In January 2016, the FASB issued ASU 2016-01-Financial Instruments - Overall (Subtopic 825-10): Recognition and Measurement of Financial Assets and Financial Liabilities. This standard addresses certain aspects of recognition, measurement, presentation, and disclosure of financial instruments. ASU 2016-01 is effective for annual periods, and interim periods within those annual periods, beginning after December 15, 2017. Early adoption is not permitted. The Company is currently evaluating the impact the adoption of this standard will have on its condensed consolidated financial statements.

In February 2016, the FASB issued ASU 2016-02, Leases. This standard requires lessees to recognize a lease liability and a right-of-use asset on the balance sheet and aligns many of the underlying principles of the new lessor model with those in Accounting Standards Codification Topic 606, Revenue from Contracts with Customers. ASU 2016-02 is effective for annual periods, and interim periods within those annual periods, beginning after December 15, 2018. The Company is currently evaluating the impact the adoption of this standard will have on its condensed consolidated financial statements.

Note 3. Business Acquisitions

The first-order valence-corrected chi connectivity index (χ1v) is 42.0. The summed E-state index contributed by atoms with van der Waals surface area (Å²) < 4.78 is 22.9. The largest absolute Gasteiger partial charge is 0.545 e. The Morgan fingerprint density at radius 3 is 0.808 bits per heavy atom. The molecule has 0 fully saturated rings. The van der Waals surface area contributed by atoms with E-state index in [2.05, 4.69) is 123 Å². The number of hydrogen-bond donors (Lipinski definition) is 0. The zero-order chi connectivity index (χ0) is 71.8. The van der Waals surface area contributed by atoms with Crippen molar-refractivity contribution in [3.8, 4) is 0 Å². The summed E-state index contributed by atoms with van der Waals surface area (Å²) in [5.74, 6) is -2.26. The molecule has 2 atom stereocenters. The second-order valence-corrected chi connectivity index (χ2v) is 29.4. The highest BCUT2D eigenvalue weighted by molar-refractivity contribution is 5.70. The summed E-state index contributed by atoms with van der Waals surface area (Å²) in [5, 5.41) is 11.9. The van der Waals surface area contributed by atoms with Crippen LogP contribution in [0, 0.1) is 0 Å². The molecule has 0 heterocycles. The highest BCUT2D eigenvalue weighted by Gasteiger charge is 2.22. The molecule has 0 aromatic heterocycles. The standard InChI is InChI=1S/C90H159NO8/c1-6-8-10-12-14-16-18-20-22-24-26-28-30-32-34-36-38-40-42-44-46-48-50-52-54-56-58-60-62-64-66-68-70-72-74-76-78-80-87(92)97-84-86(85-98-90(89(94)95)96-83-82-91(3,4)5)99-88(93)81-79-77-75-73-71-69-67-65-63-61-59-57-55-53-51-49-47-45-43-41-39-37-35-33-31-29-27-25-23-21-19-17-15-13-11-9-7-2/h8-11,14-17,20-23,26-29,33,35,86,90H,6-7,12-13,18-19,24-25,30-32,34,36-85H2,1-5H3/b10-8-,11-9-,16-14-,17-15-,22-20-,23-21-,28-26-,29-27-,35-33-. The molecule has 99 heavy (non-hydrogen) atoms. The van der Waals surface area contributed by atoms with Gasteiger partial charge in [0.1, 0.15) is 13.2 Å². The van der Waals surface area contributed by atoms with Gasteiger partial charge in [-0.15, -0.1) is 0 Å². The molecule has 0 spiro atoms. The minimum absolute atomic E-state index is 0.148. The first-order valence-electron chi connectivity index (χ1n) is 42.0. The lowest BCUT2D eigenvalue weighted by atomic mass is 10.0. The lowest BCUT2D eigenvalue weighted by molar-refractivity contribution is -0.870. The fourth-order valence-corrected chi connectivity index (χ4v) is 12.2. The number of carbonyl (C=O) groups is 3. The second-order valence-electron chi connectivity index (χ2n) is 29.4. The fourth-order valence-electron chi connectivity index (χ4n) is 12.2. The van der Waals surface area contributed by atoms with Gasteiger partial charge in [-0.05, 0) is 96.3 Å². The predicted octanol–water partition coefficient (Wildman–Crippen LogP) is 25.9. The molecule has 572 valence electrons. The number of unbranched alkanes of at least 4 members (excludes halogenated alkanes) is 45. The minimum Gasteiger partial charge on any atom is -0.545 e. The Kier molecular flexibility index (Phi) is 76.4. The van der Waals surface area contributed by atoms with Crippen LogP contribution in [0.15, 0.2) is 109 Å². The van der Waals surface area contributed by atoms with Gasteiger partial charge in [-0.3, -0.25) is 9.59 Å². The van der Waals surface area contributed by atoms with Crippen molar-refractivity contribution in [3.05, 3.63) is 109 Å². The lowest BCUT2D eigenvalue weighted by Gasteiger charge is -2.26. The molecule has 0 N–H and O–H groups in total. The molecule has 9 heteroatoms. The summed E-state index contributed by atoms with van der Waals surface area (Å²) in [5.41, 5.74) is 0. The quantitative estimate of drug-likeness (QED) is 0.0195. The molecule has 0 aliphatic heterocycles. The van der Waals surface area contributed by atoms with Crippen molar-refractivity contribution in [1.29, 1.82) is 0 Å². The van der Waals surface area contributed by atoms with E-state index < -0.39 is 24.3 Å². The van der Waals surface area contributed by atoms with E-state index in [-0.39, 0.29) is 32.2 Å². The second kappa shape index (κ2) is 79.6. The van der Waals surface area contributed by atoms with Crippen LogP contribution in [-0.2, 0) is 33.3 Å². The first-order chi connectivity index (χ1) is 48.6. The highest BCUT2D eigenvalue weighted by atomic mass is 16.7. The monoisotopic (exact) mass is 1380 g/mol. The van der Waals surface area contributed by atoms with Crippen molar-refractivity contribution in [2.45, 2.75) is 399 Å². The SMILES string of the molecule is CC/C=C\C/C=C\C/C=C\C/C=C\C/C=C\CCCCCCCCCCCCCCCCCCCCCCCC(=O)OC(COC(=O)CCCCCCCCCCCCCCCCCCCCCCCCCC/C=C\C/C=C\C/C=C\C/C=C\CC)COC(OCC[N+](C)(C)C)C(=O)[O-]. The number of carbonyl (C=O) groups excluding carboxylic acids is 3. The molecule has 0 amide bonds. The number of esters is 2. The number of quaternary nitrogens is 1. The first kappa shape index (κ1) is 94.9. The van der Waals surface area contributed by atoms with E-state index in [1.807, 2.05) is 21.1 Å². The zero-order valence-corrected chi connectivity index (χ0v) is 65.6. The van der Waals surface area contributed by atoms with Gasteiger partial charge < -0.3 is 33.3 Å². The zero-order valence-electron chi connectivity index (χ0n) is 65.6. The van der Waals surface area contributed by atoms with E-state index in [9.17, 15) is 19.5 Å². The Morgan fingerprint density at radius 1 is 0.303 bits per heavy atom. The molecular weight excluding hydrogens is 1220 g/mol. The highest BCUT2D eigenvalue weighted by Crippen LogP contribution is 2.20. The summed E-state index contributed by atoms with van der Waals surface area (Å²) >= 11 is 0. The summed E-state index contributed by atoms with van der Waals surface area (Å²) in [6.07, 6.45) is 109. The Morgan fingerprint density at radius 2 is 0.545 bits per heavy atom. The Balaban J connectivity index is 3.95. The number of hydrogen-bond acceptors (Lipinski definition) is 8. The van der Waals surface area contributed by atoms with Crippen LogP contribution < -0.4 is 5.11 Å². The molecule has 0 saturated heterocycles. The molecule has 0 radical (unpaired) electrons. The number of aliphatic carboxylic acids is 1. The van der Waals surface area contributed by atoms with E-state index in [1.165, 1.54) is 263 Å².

Acquisition of Atmel
On April 4, 2016, the Company acquired Atmel, a publicly traded company based in San Jose, California. The Company paid an aggregate of approximately $2.98 billion in cash, issued an aggregate of 10.1 million shares of its common stock to Atmel stockholders and incurred transaction and other fees of $14.9 million. The total consideration transferred in the acquisition, including approximately $7.5 million of non-cash consideration for the exchange of certain share-based payment

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awards of Atmel for stock awards of the Company, was approximately $3.47 billion. The Company financed the cash portion of the purchase price using approximately $2.04 billion of cash held by certain of its foreign subsidiaries and approximately $0.94 billion from additional borrowings under its existing credit agreement. As a result of the acquisition, Atmel became a
wholly owned subsidiary of the Company. Atmel is a worldwide leader in the design and manufacture of microcontrollers, capacitive touch solutions, advanced logic, mixed-signal, nonvolatile memory and RF components. The Company's primary reason for this acquisition was to expand the Company's range of solutions, products and capabilities by extending its served available market.